Piketty on inequality

2015-01-12

in Books and literature, Economics, Politics

Previously, we discussed whether inequality of wealth or income is a problem in and of itself, or only insofar as it produces other undesirable consequences.

Thomas Piketty’s book Capital in the Twenty-First Century has received a huge amount of attention, and focuses precisely on the question of inequality. He has some interesting things to say on the subject:

In this book, I focus not only on the level of inequality as such but to an even greater extent on the structure of inequality, that is, on the origins of disparities in income and wealth between social groups and on the various systems of economic, social, moral, and political justification that have been invoked to defend or condemn those disparities. Inequality is not necessarily bad in itself: the key question is to decide whether it is justified, whether there are reasons for it. (p. 19 hardcover)

I belong to a generation that turned eighteen in 1989, which was not only the bicentennial of the French Revolution but also the year when the Berlin Wall fell. I belong to a generation that came of age listening to news of the collapse of the Communist dictatorships and never felt the slightest affection or nostalgia for those regimes or for the Soviet Union. I was vaccinated for life against the conventional but lazy rhetoric of anticapitalism, some of which simply ignored the historic failure of Communism and much of which turned its back on the intellectual means necessary to push beyond it. I have no interest in denouncing inequality or capitalism per se – especially since social inequalities are not in themselves a problem as long as they are justified, that is, “founded upon common utility,” as article 1 of the 1789 Declaration of the Rights of Man and the Citizen proclaims… I would like to see justice achieved effectively and efficiently under the rule of law, which should apply equally to all and derive from universally understood statues subject to democratic debate. (p. 31)

Piketty, Thomas. Capital in the Twenty-First Century. (Translated by Arthur Goldhammer) 2014.

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. April 24, 2017 at 4:15 pm

Only catastrophe truly reduces inequality, according to a historical survey

AS A supplier of momentary relief, the Great Depression seems an unlikely candidate. But when it turns up on page 363 of Walter Scheidel’s “The Great Leveler” it feels oddly welcome. For once—and it is only once, for no other recession in American history boasts the same achievement—real wages rise and the incomes of the most affluent fall to a degree that has a “powerful impact on economic inequality”. Yes, it brought widespread suffering and dreadful misery. But it did not bring death to millions, and in that it stands out.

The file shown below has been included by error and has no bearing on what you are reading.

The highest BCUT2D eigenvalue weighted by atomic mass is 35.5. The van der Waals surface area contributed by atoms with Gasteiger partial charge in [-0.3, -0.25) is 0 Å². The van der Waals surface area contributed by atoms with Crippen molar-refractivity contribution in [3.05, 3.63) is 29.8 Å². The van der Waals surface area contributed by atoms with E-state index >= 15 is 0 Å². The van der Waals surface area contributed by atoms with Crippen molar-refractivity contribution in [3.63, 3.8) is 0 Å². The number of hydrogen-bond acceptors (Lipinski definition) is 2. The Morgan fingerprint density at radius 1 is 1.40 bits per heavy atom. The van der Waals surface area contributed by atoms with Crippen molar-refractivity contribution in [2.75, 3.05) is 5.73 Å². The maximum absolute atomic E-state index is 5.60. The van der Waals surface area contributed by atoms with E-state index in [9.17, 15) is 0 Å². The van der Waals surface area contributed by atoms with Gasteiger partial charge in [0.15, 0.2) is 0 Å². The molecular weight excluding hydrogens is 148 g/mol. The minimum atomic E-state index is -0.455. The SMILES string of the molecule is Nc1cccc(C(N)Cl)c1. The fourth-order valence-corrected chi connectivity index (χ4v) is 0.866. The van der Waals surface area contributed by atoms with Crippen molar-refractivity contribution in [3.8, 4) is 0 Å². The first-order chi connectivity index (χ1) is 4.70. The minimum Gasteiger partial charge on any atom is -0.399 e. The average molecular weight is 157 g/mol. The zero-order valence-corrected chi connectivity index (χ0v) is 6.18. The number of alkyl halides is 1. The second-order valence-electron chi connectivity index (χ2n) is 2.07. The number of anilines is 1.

Having assembled a huge range of scholarly literature to produce a survey that starts in the Stone Age, he finds that inequality within countries is almost always either high or rising, thanks to the ways that political and economic power buttress each other and both pass down generations. It does not, as some have suggested, carry within it the seeds of its own demise.

Only four things, Mr Scheidel argues, cause large-scale levelling. Epidemics and pandemics can do it, as the Black Death did when it changed the relative values of land and labour in late medieval Europe. So can the complete collapse of whole states and economic systems, as at the end of the Tang dynasty in China and the disintegration of the western Roman Empire. When everyone is pauperised, the rich lose most. Total revolution, of the Russian or Chinese sort, fits the bill. So does the 20th-century sibling of such revolutions: the war of mass-mobilisation.

The 20th century was an age of increasing democratisation as well. But Mr Scheidel sees this as another consequence of its total wars. He follows Max Weber, one of the founders of sociology, in seeing democracy as a price elites pay for the co-operation of the non-aristocratic classes in mass warfare, during which it legitimises deep economic levelling. Building on work by Daron Acemoglu and colleagues, Mr Scheidel finds that democracy has no clear effect on inequality at other times. (A nice parallel to this 20th-century picture is provided by classical Athens, a democracy which also saw comparatively low levels of income inequality—and which was also built on mass-mobilisation, required by the era’s naval warfare.)

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